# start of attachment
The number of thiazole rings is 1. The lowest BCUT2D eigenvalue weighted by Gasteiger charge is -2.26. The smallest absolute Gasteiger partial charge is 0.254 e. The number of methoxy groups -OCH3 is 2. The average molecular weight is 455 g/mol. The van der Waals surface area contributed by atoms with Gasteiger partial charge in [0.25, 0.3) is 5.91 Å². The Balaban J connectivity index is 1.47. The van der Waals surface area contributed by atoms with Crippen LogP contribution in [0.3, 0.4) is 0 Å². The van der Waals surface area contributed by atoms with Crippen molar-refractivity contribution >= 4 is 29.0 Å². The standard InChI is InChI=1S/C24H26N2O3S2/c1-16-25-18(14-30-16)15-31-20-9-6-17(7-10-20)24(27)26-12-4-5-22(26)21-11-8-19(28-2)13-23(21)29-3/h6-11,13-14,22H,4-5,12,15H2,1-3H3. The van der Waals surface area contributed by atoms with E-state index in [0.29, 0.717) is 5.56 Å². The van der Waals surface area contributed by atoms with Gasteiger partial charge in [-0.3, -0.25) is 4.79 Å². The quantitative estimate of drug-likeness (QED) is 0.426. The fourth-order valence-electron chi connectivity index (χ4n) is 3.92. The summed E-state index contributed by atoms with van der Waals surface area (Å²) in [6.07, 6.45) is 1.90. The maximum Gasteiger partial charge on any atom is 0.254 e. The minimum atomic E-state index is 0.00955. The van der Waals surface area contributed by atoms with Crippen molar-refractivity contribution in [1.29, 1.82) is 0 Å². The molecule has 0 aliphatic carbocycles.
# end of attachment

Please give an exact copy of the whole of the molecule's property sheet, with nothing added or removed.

The number of thiazole rings is 1. The lowest BCUT2D eigenvalue weighted by Gasteiger charge is -2.26. The smallest absolute Gasteiger partial charge is 0.254 e. The number of methoxy groups -OCH3 is 2. The average molecular weight is 455 g/mol. The van der Waals surface area contributed by atoms with Gasteiger partial charge in [0.25, 0.3) is 5.91 Å². The Balaban J connectivity index is 1.47. The van der Waals surface area contributed by atoms with Crippen LogP contribution in [0.3, 0.4) is 0 Å². The van der Waals surface area contributed by atoms with Crippen molar-refractivity contribution >= 4 is 29.0 Å². The standard InChI is InChI=1S/C24H26N2O3S2/c1-16-25-18(14-30-16)15-31-20-9-6-17(7-10-20)24(27)26-12-4-5-22(26)21-11-8-19(28-2)13-23(21)29-3/h6-11,13-14,22H,4-5,12,15H2,1-3H3. The van der Waals surface area contributed by atoms with E-state index in [0.29, 0.717) is 5.56 Å². The van der Waals surface area contributed by atoms with Gasteiger partial charge in [-0.3, -0.25) is 4.79 Å². The quantitative estimate of drug-likeness (QED) is 0.426. The fourth-order valence-electron chi connectivity index (χ4n) is 3.92. The summed E-state index contributed by atoms with van der Waals surface area (Å²) in [6.07, 6.45) is 1.90. The maximum Gasteiger partial charge on any atom is 0.254 e. The minimum atomic E-state index is 0.00955. The van der Waals surface area contributed by atoms with Crippen molar-refractivity contribution in [1.29, 1.82) is 0 Å². The molecule has 0 aliphatic carbocycles.